2. You need progression in order to increase the gains you have made but not maintain them. The body responds adaptively to increased mechanical and metabolic loads. If you, for example, become great at running 5km and that is all you ever do, you will stay great at running 5km but are unlikely to get further in running 10km or improve your 5km speed if you do not, first, increase the mechanical and metabolic load (the discussion on what happens when we exercise is exactly about that). So, progression is required only if your own aims/targets also adjust as you get physically better. We could, for instance, do the same set of exercises every day for three months and we will see great results. In DAREBEE programs where the only time we have is, at the most, one month progression is required in order to accelerate some of the necessary changes.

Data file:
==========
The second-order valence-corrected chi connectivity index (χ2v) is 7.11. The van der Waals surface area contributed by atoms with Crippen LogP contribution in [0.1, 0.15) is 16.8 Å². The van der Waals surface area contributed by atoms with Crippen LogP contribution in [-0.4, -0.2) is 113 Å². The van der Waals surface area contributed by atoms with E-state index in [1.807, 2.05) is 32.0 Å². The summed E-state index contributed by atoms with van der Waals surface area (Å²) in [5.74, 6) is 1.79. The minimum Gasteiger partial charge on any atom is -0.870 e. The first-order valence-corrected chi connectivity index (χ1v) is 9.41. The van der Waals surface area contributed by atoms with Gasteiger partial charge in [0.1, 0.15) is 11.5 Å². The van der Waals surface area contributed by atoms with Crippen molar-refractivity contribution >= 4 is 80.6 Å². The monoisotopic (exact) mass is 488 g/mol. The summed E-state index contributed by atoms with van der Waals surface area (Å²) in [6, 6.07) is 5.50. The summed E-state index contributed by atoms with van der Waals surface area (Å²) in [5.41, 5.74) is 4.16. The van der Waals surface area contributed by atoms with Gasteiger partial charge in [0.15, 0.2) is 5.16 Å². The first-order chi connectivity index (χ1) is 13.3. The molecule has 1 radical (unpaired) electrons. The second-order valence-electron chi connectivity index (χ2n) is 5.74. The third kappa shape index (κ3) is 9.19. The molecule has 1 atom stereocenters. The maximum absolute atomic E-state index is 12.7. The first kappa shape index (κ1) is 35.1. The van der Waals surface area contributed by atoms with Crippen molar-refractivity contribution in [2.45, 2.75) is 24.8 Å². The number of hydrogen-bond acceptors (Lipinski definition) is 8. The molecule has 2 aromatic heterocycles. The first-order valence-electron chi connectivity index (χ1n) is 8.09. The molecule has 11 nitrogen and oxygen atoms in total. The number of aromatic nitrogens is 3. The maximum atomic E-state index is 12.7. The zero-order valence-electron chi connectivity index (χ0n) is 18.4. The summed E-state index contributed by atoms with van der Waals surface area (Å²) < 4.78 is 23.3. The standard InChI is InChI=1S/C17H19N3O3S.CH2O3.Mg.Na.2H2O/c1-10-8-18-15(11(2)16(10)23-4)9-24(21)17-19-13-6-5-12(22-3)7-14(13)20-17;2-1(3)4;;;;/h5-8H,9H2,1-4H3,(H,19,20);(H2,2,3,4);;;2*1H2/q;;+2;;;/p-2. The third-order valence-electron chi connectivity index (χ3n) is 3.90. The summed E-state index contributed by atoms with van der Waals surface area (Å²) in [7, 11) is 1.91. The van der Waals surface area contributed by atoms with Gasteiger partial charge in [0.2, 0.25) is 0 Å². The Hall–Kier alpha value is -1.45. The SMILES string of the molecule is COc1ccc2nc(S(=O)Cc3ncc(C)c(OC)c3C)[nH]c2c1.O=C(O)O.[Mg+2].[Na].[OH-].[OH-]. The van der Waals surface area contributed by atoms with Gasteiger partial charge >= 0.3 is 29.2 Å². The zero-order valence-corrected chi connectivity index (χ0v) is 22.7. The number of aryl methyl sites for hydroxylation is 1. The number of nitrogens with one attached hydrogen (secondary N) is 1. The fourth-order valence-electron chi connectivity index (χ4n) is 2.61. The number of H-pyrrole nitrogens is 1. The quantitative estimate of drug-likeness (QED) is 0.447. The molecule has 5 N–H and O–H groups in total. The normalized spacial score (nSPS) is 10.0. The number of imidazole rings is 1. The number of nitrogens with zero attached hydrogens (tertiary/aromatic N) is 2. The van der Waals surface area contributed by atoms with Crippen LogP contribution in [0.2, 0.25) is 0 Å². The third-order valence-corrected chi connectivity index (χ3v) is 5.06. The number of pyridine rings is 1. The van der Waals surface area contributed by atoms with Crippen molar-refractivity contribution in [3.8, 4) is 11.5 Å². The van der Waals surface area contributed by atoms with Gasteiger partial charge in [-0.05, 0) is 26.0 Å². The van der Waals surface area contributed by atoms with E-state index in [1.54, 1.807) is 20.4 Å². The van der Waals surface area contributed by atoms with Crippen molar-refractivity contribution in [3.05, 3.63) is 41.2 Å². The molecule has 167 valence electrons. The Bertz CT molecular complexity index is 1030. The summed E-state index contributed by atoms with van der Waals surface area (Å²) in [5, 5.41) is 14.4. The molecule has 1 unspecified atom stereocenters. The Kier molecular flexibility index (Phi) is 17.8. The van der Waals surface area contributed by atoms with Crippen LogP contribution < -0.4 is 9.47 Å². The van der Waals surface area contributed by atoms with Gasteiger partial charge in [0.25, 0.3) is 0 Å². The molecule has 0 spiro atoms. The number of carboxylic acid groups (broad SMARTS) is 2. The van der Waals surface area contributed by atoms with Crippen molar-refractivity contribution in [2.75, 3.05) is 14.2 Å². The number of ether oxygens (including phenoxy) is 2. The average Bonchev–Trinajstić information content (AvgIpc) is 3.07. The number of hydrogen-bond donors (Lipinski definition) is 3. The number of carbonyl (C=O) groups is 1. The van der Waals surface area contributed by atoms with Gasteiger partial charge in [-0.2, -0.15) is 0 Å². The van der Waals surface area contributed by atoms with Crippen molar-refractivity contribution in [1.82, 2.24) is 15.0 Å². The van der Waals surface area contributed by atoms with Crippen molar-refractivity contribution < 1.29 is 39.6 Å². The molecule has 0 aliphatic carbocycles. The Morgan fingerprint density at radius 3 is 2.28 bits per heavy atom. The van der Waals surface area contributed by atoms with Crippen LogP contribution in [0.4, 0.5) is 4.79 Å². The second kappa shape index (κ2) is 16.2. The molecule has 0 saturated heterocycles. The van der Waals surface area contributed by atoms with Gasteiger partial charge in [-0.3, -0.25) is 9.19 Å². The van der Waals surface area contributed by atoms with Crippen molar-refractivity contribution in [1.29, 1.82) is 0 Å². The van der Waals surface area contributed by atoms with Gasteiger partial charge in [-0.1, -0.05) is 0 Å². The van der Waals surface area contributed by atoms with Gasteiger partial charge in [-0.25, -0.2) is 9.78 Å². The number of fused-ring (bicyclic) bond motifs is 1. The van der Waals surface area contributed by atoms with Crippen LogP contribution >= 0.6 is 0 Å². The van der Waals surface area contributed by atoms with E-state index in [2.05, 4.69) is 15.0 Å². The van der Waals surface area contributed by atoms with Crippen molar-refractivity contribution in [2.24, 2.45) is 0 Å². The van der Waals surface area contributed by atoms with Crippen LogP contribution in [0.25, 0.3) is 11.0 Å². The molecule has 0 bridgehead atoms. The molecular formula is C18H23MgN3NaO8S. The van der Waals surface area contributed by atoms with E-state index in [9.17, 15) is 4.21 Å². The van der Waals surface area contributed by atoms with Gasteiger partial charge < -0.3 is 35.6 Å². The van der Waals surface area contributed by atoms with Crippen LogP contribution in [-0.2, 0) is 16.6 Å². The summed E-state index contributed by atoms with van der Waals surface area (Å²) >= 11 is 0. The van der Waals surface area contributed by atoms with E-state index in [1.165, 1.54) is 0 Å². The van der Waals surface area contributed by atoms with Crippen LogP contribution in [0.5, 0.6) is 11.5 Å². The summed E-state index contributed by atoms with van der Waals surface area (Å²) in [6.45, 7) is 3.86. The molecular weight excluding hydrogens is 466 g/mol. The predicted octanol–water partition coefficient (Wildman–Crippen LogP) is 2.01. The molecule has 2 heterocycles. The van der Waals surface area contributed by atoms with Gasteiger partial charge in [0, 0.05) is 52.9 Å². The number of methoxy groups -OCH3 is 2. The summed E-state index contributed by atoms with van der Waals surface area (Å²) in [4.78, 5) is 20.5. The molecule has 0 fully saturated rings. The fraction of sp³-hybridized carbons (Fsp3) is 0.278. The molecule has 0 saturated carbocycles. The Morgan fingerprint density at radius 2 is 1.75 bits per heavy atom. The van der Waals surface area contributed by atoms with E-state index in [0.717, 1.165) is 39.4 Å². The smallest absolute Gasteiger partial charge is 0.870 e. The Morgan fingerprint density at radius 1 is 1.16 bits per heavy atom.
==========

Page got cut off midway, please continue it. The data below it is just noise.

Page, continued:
3. Ideally you do something every day. But there is a proviso there on fitness level, age, recovery time, sleep and diet all of which play a massive part. Again, in our programs, we spend a lot of time fine-tuning everything so each program works with as many variables as possible. In many of the studies I cite I noticed they use either 3 or 4 days training out of seven, which means they then have to adjust the load as the days go on.

    I hope all this makes sense.